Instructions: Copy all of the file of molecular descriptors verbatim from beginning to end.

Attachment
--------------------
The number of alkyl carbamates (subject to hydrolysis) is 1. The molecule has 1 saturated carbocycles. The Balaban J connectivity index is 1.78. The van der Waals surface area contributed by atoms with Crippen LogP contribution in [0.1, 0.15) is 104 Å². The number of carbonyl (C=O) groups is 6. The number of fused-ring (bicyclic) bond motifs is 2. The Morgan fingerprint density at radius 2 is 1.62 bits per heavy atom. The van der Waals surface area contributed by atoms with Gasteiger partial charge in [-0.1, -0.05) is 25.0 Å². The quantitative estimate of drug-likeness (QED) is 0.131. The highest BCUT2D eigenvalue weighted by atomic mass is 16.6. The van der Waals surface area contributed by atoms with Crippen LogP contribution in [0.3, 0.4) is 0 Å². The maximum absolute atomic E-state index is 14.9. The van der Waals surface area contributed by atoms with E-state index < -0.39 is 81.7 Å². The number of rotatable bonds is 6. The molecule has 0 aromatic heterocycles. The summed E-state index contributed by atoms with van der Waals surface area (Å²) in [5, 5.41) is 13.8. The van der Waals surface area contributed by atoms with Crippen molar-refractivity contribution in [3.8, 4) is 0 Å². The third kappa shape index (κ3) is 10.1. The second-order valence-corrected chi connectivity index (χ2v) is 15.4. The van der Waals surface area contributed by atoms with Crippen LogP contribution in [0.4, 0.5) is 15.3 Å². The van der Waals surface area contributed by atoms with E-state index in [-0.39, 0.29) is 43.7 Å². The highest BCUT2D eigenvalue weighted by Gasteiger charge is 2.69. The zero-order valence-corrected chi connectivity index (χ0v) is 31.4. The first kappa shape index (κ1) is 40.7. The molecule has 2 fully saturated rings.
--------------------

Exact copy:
The number of alkyl carbamates (subject to hydrolysis) is 1. The molecule has 1 saturated carbocycles. The Balaban J connectivity index is 1.78. The van der Waals surface area contributed by atoms with Crippen LogP contribution in [0.1, 0.15) is 104 Å². The number of carbonyl (C=O) groups is 6. The number of fused-ring (bicyclic) bond motifs is 2. The Morgan fingerprint density at radius 2 is 1.62 bits per heavy atom. The van der Waals surface area contributed by atoms with Gasteiger partial charge in [-0.1, -0.05) is 25.0 Å². The quantitative estimate of drug-likeness (QED) is 0.131. The highest BCUT2D eigenvalue weighted by atomic mass is 16.6. The van der Waals surface area contributed by atoms with Crippen LogP contribution in [0.3, 0.4) is 0 Å². The maximum absolute atomic E-state index is 14.9. The van der Waals surface area contributed by atoms with E-state index < -0.39 is 81.7 Å². The number of rotatable bonds is 6. The molecule has 0 aromatic heterocycles. The summed E-state index contributed by atoms with van der Waals surface area (Å²) in [5, 5.41) is 13.8. The van der Waals surface area contributed by atoms with Crippen molar-refractivity contribution in [3.8, 4) is 0 Å². The third kappa shape index (κ3) is 10.1. The second-order valence-corrected chi connectivity index (χ2v) is 15.4. The van der Waals surface area contributed by atoms with Crippen LogP contribution in [0.4, 0.5) is 15.3 Å². The van der Waals surface area contributed by atoms with E-state index in [-0.39, 0.29) is 43.7 Å². The highest BCUT2D eigenvalue weighted by Gasteiger charge is 2.69. The zero-order valence-corrected chi connectivity index (χ0v) is 31.4. The first kappa shape index (κ1) is 40.7. The molecule has 2 fully saturated rings.